On the 16 March 2002, a party of NSCN (IM) cadres was moving from Chandel to Ukhrul. Near Pallel, a section of Manipur Rifles was manning a checkgate. When they saw the uniformed cadres moving in the vehicle, they challenged them and asked them to lay down their weapons. When challenged, the cadres opened fire. The Manipur Rifles guard immediately fired back. 11 insurgents of the NSCN (IM) were killed and their weapons seized. There was a strong protest from the NSCN (IM). The State Government took the stand, that the underground cadres should not have moved with their weapons showing, and in any case when challenged, should have stopped. On the 25 March 2002 the DC of Chandel was kidnapped. The NSCN (IM) said it was in retaliation for the killing of their cadres. At this point the talks with the Government of India were stalled on this issue. The NSCN (IM) wanted the weapons returned in exchange for the DC. Luckily the Government stood firm and stated that if the DC were not released, the peace process would collapse. The DC was released unconditionally. This is a clear indication that, the top leadership of the NSCN (IM) is ready to climb down and they want the ceasefire to continue. The Government has to be firm in dealing with them. 

One other item of interest shows how the NSCN (IM) acts with duplicity. It was reported that a Chinese firm had encashed a crossed cheque of half a million dollars of the NSCN (IM) for supply of AK 47 rifles and machine guns in 2000. Anthony Shimray had organised this deal for the NSCN (IM).14 The cease fire was in force from 1997.

Analysis

The case for sovereignty of the Nagas just does not exist. The first assumption that the Nagas existed as an independent entity from time immemorial is fictitious. The Nagas never even existed as a tribe. The Nagas basic entity was a village. All the villages of a tribe were never organised, as an entity, and never fought a war as a tribe. All that a village recognised was another village. The Ahoms who migrated to upper Assam in the 11th century established a kingdom that ruled over the whole of Assam. Well before that the Meitheis had established their kingdom in the third century AD. The whole of the present Nagaland was part of their kingdom. There is ample evidence of this from the British civil and army officers. Right from the first century, Assam has seen several kingdoms, the Chutias, the Rajbongshis, and the Dimasa Cacharis. The last group had their capital at Dimapur. The second assumption that all the areas that have Naga villages should be in a Greater Nagaland is nothing unique in India. In 1956 the States Reorganisation tried to group all people of one particular language in a state. But could this be done to the last man? There are Tamil villages in Kerala, Malayali villages in Tamil Nadu, Telugu villages in Karnataka, Kannada villages in Andhra Pradesh. There are Jaintia villages in Bangladesh, Meithei settlements in Bangladesh, Naga villages in Myanmar. To allege that the British deliberately divided the Nagas between India and Burma is ridiculous. After the Burmese army was driven back from upper Assam and Manipur, and obviously from the Naga areas in-between, the boundaries were roughly settled at the Treaty of Yandaboo. During all this period right down to the 19th century, the Naga way of life is best summed up by RB McCabe, ‘Grouped in small communities of from 100 to 3000 persons, the Nagas have remained isolated on their hill tops, only dying to visit their immediate neighbours, when a longing for the possession of their heads became too strong to be resisted.’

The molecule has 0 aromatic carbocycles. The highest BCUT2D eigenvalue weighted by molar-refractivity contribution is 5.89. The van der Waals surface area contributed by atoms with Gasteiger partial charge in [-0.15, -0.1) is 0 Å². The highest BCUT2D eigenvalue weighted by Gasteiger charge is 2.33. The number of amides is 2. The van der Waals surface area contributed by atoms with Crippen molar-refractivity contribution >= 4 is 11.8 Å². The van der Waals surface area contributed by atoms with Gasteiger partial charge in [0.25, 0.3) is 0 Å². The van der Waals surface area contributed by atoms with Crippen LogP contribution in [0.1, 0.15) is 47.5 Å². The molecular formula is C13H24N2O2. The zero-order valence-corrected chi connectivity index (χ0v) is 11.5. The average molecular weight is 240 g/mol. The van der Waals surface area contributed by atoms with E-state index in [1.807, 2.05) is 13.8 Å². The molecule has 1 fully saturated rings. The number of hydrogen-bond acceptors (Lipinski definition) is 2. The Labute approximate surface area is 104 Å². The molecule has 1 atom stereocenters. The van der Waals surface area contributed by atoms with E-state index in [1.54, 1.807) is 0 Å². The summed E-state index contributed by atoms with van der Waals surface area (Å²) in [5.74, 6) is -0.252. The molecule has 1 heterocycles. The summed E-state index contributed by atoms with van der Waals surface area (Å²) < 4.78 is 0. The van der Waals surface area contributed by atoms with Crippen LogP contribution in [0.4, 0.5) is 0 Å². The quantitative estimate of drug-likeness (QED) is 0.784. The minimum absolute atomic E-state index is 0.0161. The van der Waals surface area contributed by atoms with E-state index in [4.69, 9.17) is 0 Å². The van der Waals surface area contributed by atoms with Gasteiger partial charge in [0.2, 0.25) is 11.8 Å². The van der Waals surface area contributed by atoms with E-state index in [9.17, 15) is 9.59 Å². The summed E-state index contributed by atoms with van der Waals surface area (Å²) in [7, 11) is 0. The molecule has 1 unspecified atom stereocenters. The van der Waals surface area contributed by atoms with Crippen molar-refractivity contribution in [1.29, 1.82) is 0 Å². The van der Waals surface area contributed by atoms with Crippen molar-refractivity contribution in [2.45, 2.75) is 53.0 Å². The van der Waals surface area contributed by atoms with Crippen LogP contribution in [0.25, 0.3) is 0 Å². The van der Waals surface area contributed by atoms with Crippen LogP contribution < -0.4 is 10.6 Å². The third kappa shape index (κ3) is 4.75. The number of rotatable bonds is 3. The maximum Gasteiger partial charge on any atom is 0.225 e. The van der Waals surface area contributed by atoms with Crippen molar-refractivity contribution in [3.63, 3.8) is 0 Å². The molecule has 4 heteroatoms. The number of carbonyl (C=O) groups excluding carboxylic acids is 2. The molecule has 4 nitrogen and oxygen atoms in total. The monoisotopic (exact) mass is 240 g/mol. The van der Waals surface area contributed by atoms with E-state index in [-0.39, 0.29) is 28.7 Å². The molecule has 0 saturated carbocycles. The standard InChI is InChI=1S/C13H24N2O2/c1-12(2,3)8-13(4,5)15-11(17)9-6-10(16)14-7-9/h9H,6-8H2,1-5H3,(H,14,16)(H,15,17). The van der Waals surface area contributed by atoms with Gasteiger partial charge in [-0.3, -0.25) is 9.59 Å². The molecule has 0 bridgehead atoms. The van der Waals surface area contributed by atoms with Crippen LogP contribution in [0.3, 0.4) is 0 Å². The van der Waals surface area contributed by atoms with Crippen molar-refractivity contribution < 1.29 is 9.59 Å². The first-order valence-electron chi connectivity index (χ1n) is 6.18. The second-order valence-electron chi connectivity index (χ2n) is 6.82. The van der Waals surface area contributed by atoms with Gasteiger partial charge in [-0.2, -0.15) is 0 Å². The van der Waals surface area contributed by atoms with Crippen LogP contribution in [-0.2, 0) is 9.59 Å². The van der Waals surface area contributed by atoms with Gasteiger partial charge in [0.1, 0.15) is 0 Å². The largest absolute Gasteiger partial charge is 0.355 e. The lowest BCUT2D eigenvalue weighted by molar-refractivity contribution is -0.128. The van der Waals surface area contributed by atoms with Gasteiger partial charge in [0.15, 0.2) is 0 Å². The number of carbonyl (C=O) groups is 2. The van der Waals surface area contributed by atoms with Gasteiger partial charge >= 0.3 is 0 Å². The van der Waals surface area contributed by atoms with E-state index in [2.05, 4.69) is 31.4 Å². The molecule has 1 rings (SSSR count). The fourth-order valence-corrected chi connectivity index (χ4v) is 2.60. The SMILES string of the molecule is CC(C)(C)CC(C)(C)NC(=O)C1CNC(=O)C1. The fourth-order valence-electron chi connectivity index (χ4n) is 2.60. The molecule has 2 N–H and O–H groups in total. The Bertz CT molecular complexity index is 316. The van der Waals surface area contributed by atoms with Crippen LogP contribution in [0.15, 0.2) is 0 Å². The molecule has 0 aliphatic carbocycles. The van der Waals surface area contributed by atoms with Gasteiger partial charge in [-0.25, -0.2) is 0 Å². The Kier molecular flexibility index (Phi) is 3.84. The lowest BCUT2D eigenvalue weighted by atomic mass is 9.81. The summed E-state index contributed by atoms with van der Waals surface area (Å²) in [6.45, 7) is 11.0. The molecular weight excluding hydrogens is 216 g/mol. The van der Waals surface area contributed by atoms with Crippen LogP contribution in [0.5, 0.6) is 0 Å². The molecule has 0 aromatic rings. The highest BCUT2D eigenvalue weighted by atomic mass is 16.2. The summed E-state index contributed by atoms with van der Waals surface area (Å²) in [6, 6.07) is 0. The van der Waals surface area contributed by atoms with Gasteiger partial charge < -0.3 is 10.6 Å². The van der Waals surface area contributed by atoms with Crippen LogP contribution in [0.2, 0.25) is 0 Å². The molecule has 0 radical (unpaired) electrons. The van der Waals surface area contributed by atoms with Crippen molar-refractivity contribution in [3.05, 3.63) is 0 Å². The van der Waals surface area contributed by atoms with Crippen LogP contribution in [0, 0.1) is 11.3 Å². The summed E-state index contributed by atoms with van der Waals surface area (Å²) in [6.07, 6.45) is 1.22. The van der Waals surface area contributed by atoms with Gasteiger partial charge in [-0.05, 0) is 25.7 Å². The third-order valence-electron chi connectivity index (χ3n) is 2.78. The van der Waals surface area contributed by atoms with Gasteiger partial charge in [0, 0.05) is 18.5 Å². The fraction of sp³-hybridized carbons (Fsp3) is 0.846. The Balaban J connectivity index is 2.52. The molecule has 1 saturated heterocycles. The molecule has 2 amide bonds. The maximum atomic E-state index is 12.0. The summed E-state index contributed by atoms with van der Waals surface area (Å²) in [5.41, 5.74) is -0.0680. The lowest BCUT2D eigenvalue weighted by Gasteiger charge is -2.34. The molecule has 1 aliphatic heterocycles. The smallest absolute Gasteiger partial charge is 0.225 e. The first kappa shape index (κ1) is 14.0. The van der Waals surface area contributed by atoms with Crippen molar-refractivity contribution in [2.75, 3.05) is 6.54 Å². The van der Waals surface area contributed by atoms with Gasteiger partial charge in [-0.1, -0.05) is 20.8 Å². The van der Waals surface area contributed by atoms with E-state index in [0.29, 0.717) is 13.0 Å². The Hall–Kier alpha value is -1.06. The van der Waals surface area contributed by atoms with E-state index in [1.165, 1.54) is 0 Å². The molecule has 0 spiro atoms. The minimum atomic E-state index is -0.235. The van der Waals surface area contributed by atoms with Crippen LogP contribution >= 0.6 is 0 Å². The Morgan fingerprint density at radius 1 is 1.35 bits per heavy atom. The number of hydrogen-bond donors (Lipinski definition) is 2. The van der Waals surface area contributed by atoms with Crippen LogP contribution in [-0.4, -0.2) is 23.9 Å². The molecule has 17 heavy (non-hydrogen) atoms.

As a minority people in India, the Nagas, Mizos, Khasis, the different tribes in Arunachal, have all been treated with great circumspection by the constitution of India. Their lands cannot be transferred to the nontribals; their customary laws are in force in their respective states. One has only to look at our neighbour Bangladesh to see how they have treated the Chakmas of the Chittagong Hill Tracks (CHT). Today their homeland has been overrun by plainsmen and they are now a minority in their own area. They are on the way of disappearing from the face of the earth, a human group facing extinction. I do not think there is a case, for any of the claims of the Nagas, neither for sovereignty, nor for a greater Nagaland. The Zemi Nagas are a minority tribe in the NC Hills of Assam. Does it mean that the whole of NC Hills is to be given to a Greater Nagaland? The case of Karbi Anglong is the same. In Manipur it is a fact that successive State Governments have discriminated against all the hill districts. The answer is to extend the Sixth Schedule of the Constitution to the hill districts of Manipur, not dismember it.